There is something strange that happens when nonce concepts like t4t, ones that organize our intimate lives, enter academic discourse, when what feels personal is circulated, critiqued, turned into theory, rendered in unfamiliar terms. “There is nothing more alienating,” per Lauren Berlant, “than having one’s pleasures disputed by someone with a theory” (Berlant 2012, 5). It’s true. However, as academics who write about the bad feelings and intramural conflicts that attend life in the non-idealizable trans mundane, we obviously think this strangeness and risk of alienation might be worth it, though we are open to being wrong.
In this particular case, and as we say at more length in the introduction to the print issue, it is clear that t4t as a concept and practice organizes some of the most salient features of trans life and cultural/knowledge production but that, at the same, it is largely underthought and untheorized within the interdisciplinary spaces of trans studies. Posing t4t as an object for thought might, therefore, help to refocus trans study in the humanities and social sciences on what happens between trans people rather than always and only on the relation between trans and cis worlds of sense. Further, posing t4t as a problem for thought rather than a given can help us to understand the work that it does within trans worlds, what it enables and obscures.
And yet, because of our commitment to thinking from and about trans worlds, we do not want to strip t4t of what feels, what is, intimate about it. Even though most (though not all) of the essays in the print issue theorize t4t at a slant from its most common definition as erotic relations between trans people, we insist that the erotic (sex, love, sensuality, deep reservoirs of feeling…) are central to the term. And so, we have collected this folio of first-person, hybrid-genre, or otherwise creative pieces that were submitted alongside the more standard academic essays in the print issue. It should be said that we received many more dispatches from the intimate life of t4t than we could reasonably include here, so we chose these submissions for the way that they extended and/or supplemented the work in the print issue. Put another way, we selected these pieces because each offers theorizing, particular language and form, and vivid portraits that contribute to the project of thinking the vexed, anti-utopian (but nonetheless life-giving) version of t4t at work, differently, across the issue.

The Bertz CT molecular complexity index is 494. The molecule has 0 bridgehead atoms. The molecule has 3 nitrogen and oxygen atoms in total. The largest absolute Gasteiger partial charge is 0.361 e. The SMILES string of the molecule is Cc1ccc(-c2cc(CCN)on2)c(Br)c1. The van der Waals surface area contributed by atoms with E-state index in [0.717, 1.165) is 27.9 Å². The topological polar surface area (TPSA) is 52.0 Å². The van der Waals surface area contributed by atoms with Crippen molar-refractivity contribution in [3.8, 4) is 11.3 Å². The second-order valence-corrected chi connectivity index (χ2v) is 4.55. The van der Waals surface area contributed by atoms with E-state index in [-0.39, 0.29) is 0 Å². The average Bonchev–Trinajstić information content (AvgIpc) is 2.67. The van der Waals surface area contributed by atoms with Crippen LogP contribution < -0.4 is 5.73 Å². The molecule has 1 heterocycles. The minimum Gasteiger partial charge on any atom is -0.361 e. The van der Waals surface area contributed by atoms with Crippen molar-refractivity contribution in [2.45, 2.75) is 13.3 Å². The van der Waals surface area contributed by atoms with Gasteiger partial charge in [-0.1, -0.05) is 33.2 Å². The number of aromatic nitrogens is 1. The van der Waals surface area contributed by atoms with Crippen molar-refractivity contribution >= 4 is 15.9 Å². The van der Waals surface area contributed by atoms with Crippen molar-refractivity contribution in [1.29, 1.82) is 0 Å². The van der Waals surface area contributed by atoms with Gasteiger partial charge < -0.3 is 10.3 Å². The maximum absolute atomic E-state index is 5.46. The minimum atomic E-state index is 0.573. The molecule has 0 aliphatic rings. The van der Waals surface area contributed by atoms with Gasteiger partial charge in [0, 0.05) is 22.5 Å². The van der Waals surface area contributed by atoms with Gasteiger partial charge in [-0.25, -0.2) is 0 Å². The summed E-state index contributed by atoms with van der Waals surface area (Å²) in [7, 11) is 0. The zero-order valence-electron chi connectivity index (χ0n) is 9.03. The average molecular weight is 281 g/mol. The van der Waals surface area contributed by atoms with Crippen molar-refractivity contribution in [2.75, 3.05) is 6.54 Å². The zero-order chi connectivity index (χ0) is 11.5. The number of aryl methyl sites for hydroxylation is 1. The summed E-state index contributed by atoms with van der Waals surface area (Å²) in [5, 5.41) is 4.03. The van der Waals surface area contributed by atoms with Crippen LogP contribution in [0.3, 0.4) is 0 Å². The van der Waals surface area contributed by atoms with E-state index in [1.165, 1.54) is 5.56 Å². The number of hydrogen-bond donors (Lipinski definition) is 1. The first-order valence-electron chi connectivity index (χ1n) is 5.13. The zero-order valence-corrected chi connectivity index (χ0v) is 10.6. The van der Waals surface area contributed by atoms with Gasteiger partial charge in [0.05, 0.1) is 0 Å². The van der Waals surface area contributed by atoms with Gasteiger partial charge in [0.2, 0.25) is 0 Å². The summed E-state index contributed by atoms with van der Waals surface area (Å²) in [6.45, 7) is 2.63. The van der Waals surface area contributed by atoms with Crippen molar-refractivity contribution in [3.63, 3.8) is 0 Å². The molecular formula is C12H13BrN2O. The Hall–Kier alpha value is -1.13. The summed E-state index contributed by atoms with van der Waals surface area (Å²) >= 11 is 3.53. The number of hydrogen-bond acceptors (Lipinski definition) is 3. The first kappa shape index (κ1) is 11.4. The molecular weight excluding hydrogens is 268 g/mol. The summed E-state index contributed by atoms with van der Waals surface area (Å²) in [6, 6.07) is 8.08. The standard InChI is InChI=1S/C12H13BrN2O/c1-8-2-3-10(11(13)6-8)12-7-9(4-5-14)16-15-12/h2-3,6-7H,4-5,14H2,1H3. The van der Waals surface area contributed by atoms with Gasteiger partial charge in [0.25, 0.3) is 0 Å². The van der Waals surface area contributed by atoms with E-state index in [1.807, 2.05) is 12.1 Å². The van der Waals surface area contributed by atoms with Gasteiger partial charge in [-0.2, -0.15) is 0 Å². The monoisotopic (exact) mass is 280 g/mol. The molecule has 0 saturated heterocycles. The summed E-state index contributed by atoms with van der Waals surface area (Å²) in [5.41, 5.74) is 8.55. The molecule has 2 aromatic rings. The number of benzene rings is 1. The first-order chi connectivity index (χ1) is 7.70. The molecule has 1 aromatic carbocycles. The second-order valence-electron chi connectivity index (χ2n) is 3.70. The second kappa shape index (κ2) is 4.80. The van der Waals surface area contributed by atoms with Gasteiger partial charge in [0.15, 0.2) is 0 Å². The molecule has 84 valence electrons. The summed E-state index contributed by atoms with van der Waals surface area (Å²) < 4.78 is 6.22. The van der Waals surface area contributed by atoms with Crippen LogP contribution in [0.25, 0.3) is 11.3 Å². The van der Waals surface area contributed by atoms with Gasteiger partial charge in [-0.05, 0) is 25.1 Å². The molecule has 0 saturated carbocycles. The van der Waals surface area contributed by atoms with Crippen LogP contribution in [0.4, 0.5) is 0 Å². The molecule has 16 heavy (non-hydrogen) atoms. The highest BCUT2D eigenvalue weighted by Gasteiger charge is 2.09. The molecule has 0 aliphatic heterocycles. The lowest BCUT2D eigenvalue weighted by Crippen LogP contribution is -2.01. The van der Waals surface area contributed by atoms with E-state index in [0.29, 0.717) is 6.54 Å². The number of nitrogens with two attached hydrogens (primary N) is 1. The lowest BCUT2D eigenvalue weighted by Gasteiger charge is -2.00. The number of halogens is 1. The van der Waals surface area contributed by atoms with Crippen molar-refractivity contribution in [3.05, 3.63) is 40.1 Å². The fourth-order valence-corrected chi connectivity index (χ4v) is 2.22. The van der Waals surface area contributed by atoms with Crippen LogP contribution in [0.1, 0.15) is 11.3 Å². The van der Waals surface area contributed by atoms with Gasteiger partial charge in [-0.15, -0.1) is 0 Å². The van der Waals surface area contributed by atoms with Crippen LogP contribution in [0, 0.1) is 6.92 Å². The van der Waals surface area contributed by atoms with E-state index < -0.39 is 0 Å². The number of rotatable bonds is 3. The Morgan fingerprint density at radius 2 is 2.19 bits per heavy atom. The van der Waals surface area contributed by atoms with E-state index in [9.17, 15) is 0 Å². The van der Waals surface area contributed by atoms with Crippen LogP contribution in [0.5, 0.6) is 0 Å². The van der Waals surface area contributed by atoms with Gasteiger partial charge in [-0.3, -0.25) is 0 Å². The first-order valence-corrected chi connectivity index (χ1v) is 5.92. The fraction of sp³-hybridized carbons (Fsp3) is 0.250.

Petero Kalulé (petals) and AM Kanngieser’s “An Enclave: Hidden to All But Us” offers an opaque but vibrant ecological portrait of t4t love and trans becoming. We think you might read their piece alongside Nicholas Reich’s essay in the issue — although affectively quite distinct, both offer formulations of t4t that are as much about intimacies with environments as they are intimacies with human others. C. Bain’s lyric essay, “Wings for the Ship,” also offers an intense meditation on a particular t4t romance; Bain’s essay might be read alongside Amy Marvin’s “Short-Circuited Trans Care” as both pieces, differently, theorize the co-presence of love and violence in scenes of t4t.
X9B5’s “Entering the Drone Hive” is unlike the other pieces here: if we are to call it an intimate dispatch, then it is a dispatch from a resolutely speculative scene. But we are interested in its dystopian register, its rewriting of Stryker’s solitary rageful monster negotiating the symbolic as the affectless trans Borg, assimilating everything. Perhaps surprisingly, we think you might read X9B5 alongside Adair and Aizura’s essay, which also mines phobic tropes in order to concern itself with how transness is reproduced. Adair and Aizura’s is also a good companion essay for Hazel Jane Plante’s “t4t triptych,” a ranging mediation on t4t as a concept, an erotic practice, and a technique. But Plante might also be read alongside Amira Lundy-Harris’s “Necessary Bonding,” as both essays take seriously reading and writing as vital scenes of t4t. Finally, Sam Ace’s two poems capture a wary, tender feeling that saturates the issue, perhaps especially Vox Jo Hsu’s account of the loving work of Monica Roberts. T4t, in these poems and throughout, registers as a precarious sense of sure-footedness in dangerous terrain, an ongoing labor of togetherness in the midst of “breaking”— injurious and still-unfolding—“news.”
We admit that some of these are difficult texts because they say too much or not enough or in an unsettling way, but that is, after all, our point. Writing for and to each other is hard. T4t is hard. But it is, we hope, worth the risk.
Cameron Awkward-Rich is Assistant Professor of Women, Gender, Sexuality Studies at the University of Massachusetts Amherst and the author of Dispatch and Sympathetic Little Monster.
Hil Malatino is Assistant Professor of Women's, Gender, and Sexuality Studies and of Philosophy at Pennsylvania State University and the author of Trans Care and Queer Embodiment: Monstrosity, Medical Violence, and Intersex Experience.